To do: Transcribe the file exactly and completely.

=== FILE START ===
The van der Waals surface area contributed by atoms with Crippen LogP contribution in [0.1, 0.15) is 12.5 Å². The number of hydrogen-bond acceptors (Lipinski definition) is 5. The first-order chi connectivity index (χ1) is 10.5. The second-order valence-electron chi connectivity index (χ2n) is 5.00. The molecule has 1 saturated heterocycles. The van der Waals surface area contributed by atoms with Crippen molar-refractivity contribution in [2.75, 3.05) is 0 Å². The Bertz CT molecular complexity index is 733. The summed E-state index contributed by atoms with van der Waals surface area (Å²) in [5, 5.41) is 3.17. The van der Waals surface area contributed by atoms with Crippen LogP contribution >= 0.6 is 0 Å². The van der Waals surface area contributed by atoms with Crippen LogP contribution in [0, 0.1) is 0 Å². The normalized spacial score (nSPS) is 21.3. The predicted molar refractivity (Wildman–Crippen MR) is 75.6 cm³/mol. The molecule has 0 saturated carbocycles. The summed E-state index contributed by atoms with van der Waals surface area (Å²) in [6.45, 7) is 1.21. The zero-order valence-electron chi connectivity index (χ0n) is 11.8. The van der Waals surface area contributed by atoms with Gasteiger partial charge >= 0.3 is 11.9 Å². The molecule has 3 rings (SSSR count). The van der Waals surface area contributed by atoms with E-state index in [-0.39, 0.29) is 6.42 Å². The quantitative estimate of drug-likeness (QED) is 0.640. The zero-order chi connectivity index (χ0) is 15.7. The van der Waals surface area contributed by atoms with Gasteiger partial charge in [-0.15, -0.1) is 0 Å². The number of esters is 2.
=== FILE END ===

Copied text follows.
The van der Waals surface area contributed by atoms with Crippen LogP contribution in [0.1, 0.15) is 12.5 Å². The number of hydrogen-bond acceptors (Lipinski definition) is 5. The first-order chi connectivity index (χ1) is 10.5. The second-order valence-electron chi connectivity index (χ2n) is 5.00. The molecule has 1 saturated heterocycles. The van der Waals surface area contributed by atoms with Crippen molar-refractivity contribution in [2.75, 3.05) is 0 Å². The Bertz CT molecular complexity index is 733. The summed E-state index contributed by atoms with van der Waals surface area (Å²) in [5, 5.41) is 3.17. The van der Waals surface area contributed by atoms with Crippen LogP contribution >= 0.6 is 0 Å². The van der Waals surface area contributed by atoms with Crippen LogP contribution in [0, 0.1) is 0 Å². The normalized spacial score (nSPS) is 21.3. The predicted molar refractivity (Wildman–Crippen MR) is 75.6 cm³/mol. The molecule has 0 saturated carbocycles. The summed E-state index contributed by atoms with van der Waals surface area (Å²) in [6.45, 7) is 1.21. The zero-order valence-electron chi connectivity index (χ0n) is 11.8. The van der Waals surface area contributed by atoms with Gasteiger partial charge >= 0.3 is 11.9 Å². The molecule has 3 rings (SSSR count). The van der Waals surface area contributed by atoms with E-state index in [-0.39, 0.29) is 6.42 Å². The quantitative estimate of drug-likeness (QED) is 0.640. The zero-order chi connectivity index (χ0) is 15.7. The van der Waals surface area contributed by atoms with Gasteiger partial charge in [-0.15, -0.1) is 0 Å². The number of esters is 2.